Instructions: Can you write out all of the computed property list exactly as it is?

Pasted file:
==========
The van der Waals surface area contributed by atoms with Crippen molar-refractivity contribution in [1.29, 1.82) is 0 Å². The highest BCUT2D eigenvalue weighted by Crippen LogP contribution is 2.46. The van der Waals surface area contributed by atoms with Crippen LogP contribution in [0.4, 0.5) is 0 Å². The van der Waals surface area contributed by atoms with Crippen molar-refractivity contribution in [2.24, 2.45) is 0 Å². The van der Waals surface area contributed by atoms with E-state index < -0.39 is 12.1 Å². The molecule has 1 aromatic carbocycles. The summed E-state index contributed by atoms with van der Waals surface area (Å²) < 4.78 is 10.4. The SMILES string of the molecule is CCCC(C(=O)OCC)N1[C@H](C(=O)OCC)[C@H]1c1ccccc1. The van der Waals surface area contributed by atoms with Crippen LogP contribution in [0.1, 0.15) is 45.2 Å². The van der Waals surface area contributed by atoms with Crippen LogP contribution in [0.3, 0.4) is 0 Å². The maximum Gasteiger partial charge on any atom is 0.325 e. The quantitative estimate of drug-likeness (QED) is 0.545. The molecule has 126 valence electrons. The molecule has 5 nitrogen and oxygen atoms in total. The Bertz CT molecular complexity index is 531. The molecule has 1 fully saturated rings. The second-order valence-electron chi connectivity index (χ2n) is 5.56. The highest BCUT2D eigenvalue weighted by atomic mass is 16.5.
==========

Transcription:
The van der Waals surface area contributed by atoms with Crippen molar-refractivity contribution in [1.29, 1.82) is 0 Å². The highest BCUT2D eigenvalue weighted by Crippen LogP contribution is 2.46. The van der Waals surface area contributed by atoms with Crippen LogP contribution in [0.4, 0.5) is 0 Å². The van der Waals surface area contributed by atoms with Crippen molar-refractivity contribution in [2.24, 2.45) is 0 Å². The van der Waals surface area contributed by atoms with E-state index < -0.39 is 12.1 Å². The molecule has 1 aromatic carbocycles. The summed E-state index contributed by atoms with van der Waals surface area (Å²) < 4.78 is 10.4. The SMILES string of the molecule is CCCC(C(=O)OCC)N1[C@H](C(=O)OCC)[C@H]1c1ccccc1. The van der Waals surface area contributed by atoms with Crippen LogP contribution in [0.1, 0.15) is 45.2 Å². The van der Waals surface area contributed by atoms with Crippen LogP contribution in [0.3, 0.4) is 0 Å². The maximum Gasteiger partial charge on any atom is 0.325 e. The quantitative estimate of drug-likeness (QED) is 0.545. The molecule has 126 valence electrons. The molecule has 5 nitrogen and oxygen atoms in total. The Bertz CT molecular complexity index is 531. The molecule has 1 fully saturated rings. The second-order valence-electron chi connectivity index (χ2n) is 5.56. The highest BCUT2D eigenvalue weighted by atomic mass is 16.5.